Dimmer is a freeware tool that puts an overlay on the screen to reduce the brightness level

Aug 20, 2020
Updated • Aug 20, 2020
Software, Windows software

If there's one thing I don't like about most monitors, it is the way we can control them. They have either have one or multiple buttons on the front side of the panel, or one multi-purpose button on the back.

Dimmer is a freeware tool that puts an overlay on the screen to reduce the brightness level

Trying to do something as simple as adjusting the monitor's brightness shouldn't require you to fiddle with a clunky menu. Dimmer is a freeware tool that solves this problem in a subtle way.

How does it work?

Dimmer does not reduce the actual brightness of the screen, instead it adds a virtual overlay on top of it. Imagine how your monitor would look like if you're wearing sunglasses, it's like that. But it does help reduce eye strain, which is sort of the point anyway. Programs like F.lux or Lightbulb do the same. Take a screenshot while running Dimmer, it will include the "dull look" of the overlay. If your screen's brightness had really been modified, a screenshot will not show such a difference.

The portable software's executable is about 90KB. Run it and it places an icon on the system tray. It also opens a small window that has 4 tabs. The "screens" tab displays each monitor (including the laptop screen), connected to the computer. Every screen has a number assigned to it, and has its own slider.

dimmer gui

Speaking of which, the slider is a bit odd. Drag it upwards to reduce the brightness, or drag it down to increase the brightness. You'd expect it to be the other way around, and quite frankly, I would have preferred a horizontal slider to this. The box below the slider indicates the brightness level of the slider. Remember, 0 is maximum brightness while the minimum is 90. Be careful while dimming the display, I could barely see anything at the minimum level.

Here's what my screens look like normally (max brightness)

dimmer not enabled

And here is the lower brightness version, courtesy Dimmer (on the laptop)

Dimmer example

Dimmer can be used with single monitors, as well as dual or multi-monitor setups, though it is intended to be more useful for the latter. There are a few things that you need to keep in mind while using the program. If you've a dual-monitor setup and are using the second monitor to duplicate the primary display, only one slider is displayed and adjusting it modifies the brightness of both screens at the same time.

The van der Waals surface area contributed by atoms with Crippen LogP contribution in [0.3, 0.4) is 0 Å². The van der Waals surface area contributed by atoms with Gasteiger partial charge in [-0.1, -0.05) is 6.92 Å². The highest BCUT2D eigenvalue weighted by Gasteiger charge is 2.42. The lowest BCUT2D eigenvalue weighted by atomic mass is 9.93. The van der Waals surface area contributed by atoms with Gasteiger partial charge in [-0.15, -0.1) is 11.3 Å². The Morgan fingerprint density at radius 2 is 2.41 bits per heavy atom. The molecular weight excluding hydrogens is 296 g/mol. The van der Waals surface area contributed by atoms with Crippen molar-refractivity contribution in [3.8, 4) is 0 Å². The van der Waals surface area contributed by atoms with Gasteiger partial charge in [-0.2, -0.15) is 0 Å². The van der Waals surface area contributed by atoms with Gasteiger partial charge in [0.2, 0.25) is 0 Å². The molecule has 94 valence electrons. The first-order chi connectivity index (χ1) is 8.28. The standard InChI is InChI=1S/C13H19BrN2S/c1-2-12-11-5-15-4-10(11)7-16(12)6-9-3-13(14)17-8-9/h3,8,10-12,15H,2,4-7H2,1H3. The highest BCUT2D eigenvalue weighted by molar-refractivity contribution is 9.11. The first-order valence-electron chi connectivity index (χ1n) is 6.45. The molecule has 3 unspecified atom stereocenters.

If you've enabled "extend" mode" you'll be able to control the brightness of each screen individually. There is a check box above each screen's slider, toggle the box to disable Dimmer for the corresponding screen. This way, when you adjust the slider, only the screen that has a checkbox enabled will be dimmed.

Dimmer is in beta and it shows, occasionally it tends to bug out. Sometimes it displayed two sliders when the screens were in "duplicate" mode. Dragging one of the sliders affected the brightness of both screens. As a workaround, delete the JSON settings file that the program creates, when you switch display modes to make it work correctly. The most annoying bug I ran into with Dimmer, was when a third of my monitor's screen was set to a different brightness level, it was covered by the overlay while the rest of the screen wasn't. Exiting the program and restarting it fixed the issue. This issue was random and only happened once or twice.

dimmer options

The Options tab lets you set Dimmer to auto run when Windows boots. You may toggle the option to start the program minimized instead of the window being displayed. If you hit the X in the window's title bar, it closes the program instead of minimizing it. The application's interface can be set to non-dimmable, this is possible because it uses an overlay and the option is handy if you've set the brightness too low and can't see the slider.